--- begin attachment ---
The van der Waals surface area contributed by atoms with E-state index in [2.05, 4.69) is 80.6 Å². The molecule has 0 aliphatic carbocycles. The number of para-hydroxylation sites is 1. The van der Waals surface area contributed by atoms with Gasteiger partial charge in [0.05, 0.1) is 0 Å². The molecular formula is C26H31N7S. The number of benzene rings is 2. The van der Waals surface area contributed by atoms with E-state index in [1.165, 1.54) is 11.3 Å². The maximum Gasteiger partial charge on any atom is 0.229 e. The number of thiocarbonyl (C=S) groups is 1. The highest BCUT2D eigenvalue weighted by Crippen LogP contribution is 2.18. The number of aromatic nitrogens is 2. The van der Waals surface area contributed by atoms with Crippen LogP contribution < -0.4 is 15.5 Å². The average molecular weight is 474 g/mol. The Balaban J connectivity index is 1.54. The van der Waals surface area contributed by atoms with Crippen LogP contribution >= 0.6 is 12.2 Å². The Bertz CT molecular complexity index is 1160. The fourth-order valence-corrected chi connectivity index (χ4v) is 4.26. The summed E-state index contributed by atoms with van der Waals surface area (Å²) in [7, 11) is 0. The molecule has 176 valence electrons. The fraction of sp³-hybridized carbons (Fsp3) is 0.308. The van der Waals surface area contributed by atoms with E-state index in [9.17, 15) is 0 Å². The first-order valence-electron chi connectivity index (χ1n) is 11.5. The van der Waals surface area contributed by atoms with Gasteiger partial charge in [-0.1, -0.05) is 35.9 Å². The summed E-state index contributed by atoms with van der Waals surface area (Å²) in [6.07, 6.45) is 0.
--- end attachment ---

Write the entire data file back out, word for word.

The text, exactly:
The van der Waals surface area contributed by atoms with E-state index in [2.05, 4.69) is 80.6 Å². The molecule has 0 aliphatic carbocycles. The number of para-hydroxylation sites is 1. The van der Waals surface area contributed by atoms with Gasteiger partial charge in [0.05, 0.1) is 0 Å². The molecular formula is C26H31N7S. The number of benzene rings is 2. The van der Waals surface area contributed by atoms with E-state index in [1.165, 1.54) is 11.3 Å². The maximum Gasteiger partial charge on any atom is 0.229 e. The number of thiocarbonyl (C=S) groups is 1. The highest BCUT2D eigenvalue weighted by Crippen LogP contribution is 2.18. The number of aromatic nitrogens is 2. The van der Waals surface area contributed by atoms with Crippen LogP contribution < -0.4 is 15.5 Å². The average molecular weight is 474 g/mol. The Balaban J connectivity index is 1.54. The van der Waals surface area contributed by atoms with Crippen LogP contribution >= 0.6 is 12.2 Å². The Bertz CT molecular complexity index is 1160. The fourth-order valence-corrected chi connectivity index (χ4v) is 4.26. The summed E-state index contributed by atoms with van der Waals surface area (Å²) in [7, 11) is 0. The molecule has 176 valence electrons. The fraction of sp³-hybridized carbons (Fsp3) is 0.308. The van der Waals surface area contributed by atoms with E-state index in [9.17, 15) is 0 Å². The first-order valence-electron chi connectivity index (χ1n) is 11.5. The van der Waals surface area contributed by atoms with Gasteiger partial charge in [-0.1, -0.05) is 35.9 Å². The summed E-state index contributed by atoms with van der Waals surface area (Å²) in [6.07, 6.45) is 0.